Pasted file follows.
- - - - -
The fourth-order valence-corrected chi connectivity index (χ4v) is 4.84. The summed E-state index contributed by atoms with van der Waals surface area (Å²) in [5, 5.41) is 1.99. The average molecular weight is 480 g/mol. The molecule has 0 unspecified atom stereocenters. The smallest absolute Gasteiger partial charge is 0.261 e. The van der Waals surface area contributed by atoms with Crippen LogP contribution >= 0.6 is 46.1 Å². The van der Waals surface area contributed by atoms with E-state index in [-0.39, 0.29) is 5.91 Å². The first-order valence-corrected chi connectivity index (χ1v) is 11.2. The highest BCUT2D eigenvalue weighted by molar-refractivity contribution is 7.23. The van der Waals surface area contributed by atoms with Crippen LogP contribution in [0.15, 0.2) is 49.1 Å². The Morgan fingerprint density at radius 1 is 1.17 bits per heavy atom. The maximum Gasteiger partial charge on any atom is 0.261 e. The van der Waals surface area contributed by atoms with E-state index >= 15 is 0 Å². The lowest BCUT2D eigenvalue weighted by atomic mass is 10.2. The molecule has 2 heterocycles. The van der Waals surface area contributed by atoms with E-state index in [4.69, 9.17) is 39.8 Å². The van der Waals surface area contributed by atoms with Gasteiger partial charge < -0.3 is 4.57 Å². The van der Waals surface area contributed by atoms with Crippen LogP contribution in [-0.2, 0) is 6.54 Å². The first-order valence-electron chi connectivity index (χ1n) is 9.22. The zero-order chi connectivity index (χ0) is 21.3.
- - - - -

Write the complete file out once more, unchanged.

The fourth-order valence-corrected chi connectivity index (χ4v) is 4.84. The summed E-state index contributed by atoms with van der Waals surface area (Å²) in [5, 5.41) is 1.99. The average molecular weight is 480 g/mol. The molecule has 0 unspecified atom stereocenters. The smallest absolute Gasteiger partial charge is 0.261 e. The van der Waals surface area contributed by atoms with Crippen LogP contribution >= 0.6 is 46.1 Å². The van der Waals surface area contributed by atoms with E-state index in [-0.39, 0.29) is 5.91 Å². The first-order valence-corrected chi connectivity index (χ1v) is 11.2. The highest BCUT2D eigenvalue weighted by molar-refractivity contribution is 7.23. The van der Waals surface area contributed by atoms with Crippen LogP contribution in [0.15, 0.2) is 49.1 Å². The Morgan fingerprint density at radius 1 is 1.17 bits per heavy atom. The maximum Gasteiger partial charge on any atom is 0.261 e. The van der Waals surface area contributed by atoms with E-state index >= 15 is 0 Å². The lowest BCUT2D eigenvalue weighted by atomic mass is 10.2. The molecule has 2 heterocycles. The van der Waals surface area contributed by atoms with E-state index in [4.69, 9.17) is 39.8 Å². The van der Waals surface area contributed by atoms with Gasteiger partial charge < -0.3 is 4.57 Å². The van der Waals surface area contributed by atoms with Crippen LogP contribution in [-0.2, 0) is 6.54 Å². The first-order valence-electron chi connectivity index (χ1n) is 9.22. The zero-order chi connectivity index (χ0) is 21.3.